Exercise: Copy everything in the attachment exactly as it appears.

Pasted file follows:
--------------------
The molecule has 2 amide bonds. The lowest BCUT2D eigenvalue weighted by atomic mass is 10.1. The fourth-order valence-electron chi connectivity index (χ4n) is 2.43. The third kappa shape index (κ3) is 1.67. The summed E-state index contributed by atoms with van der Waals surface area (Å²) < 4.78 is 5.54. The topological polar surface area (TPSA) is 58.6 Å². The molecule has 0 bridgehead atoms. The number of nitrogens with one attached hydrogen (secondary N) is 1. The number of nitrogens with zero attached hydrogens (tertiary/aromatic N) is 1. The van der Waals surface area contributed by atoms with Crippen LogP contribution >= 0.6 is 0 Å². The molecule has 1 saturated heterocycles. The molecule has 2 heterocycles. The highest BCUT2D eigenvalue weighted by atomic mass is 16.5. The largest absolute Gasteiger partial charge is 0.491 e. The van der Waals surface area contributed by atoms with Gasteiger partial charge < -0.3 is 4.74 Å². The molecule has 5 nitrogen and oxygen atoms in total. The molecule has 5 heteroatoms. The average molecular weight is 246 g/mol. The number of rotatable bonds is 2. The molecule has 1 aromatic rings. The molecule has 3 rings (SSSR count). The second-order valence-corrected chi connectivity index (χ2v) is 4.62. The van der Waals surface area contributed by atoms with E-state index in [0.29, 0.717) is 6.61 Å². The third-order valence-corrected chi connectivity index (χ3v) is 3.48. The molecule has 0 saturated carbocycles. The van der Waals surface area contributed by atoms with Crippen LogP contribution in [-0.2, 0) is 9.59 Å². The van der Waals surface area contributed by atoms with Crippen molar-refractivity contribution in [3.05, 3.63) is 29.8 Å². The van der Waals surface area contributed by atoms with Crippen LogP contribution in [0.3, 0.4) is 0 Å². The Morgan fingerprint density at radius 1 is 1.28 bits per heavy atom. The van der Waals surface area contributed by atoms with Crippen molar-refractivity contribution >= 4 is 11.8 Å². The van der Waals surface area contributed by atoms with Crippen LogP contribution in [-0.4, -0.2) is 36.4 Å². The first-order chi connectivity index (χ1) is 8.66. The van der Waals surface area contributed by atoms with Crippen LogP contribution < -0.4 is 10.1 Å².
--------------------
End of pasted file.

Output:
The molecule has 2 amide bonds. The lowest BCUT2D eigenvalue weighted by atomic mass is 10.1. The fourth-order valence-electron chi connectivity index (χ4n) is 2.43. The third kappa shape index (κ3) is 1.67. The summed E-state index contributed by atoms with van der Waals surface area (Å²) < 4.78 is 5.54. The topological polar surface area (TPSA) is 58.6 Å². The molecule has 0 bridgehead atoms. The number of nitrogens with one attached hydrogen (secondary N) is 1. The number of nitrogens with zero attached hydrogens (tertiary/aromatic N) is 1. The van der Waals surface area contributed by atoms with Crippen LogP contribution >= 0.6 is 0 Å². The molecule has 1 saturated heterocycles. The molecule has 2 heterocycles. The highest BCUT2D eigenvalue weighted by atomic mass is 16.5. The largest absolute Gasteiger partial charge is 0.491 e. The van der Waals surface area contributed by atoms with Gasteiger partial charge < -0.3 is 4.74 Å². The molecule has 5 nitrogen and oxygen atoms in total. The molecule has 5 heteroatoms. The average molecular weight is 246 g/mol. The number of rotatable bonds is 2. The molecule has 1 aromatic rings. The molecule has 3 rings (SSSR count). The second-order valence-corrected chi connectivity index (χ2v) is 4.62. The van der Waals surface area contributed by atoms with E-state index in [0.29, 0.717) is 6.61 Å². The third-order valence-corrected chi connectivity index (χ3v) is 3.48. The molecule has 0 saturated carbocycles. The van der Waals surface area contributed by atoms with Crippen LogP contribution in [-0.2, 0) is 9.59 Å². The van der Waals surface area contributed by atoms with Crippen molar-refractivity contribution in [3.05, 3.63) is 29.8 Å². The van der Waals surface area contributed by atoms with Crippen LogP contribution in [0.3, 0.4) is 0 Å². The Morgan fingerprint density at radius 1 is 1.28 bits per heavy atom. The van der Waals surface area contributed by atoms with Crippen molar-refractivity contribution >= 4 is 11.8 Å². The van der Waals surface area contributed by atoms with Crippen LogP contribution in [-0.4, -0.2) is 36.4 Å². The first-order chi connectivity index (χ1) is 8.66. The van der Waals surface area contributed by atoms with Crippen LogP contribution < -0.4 is 10.1 Å².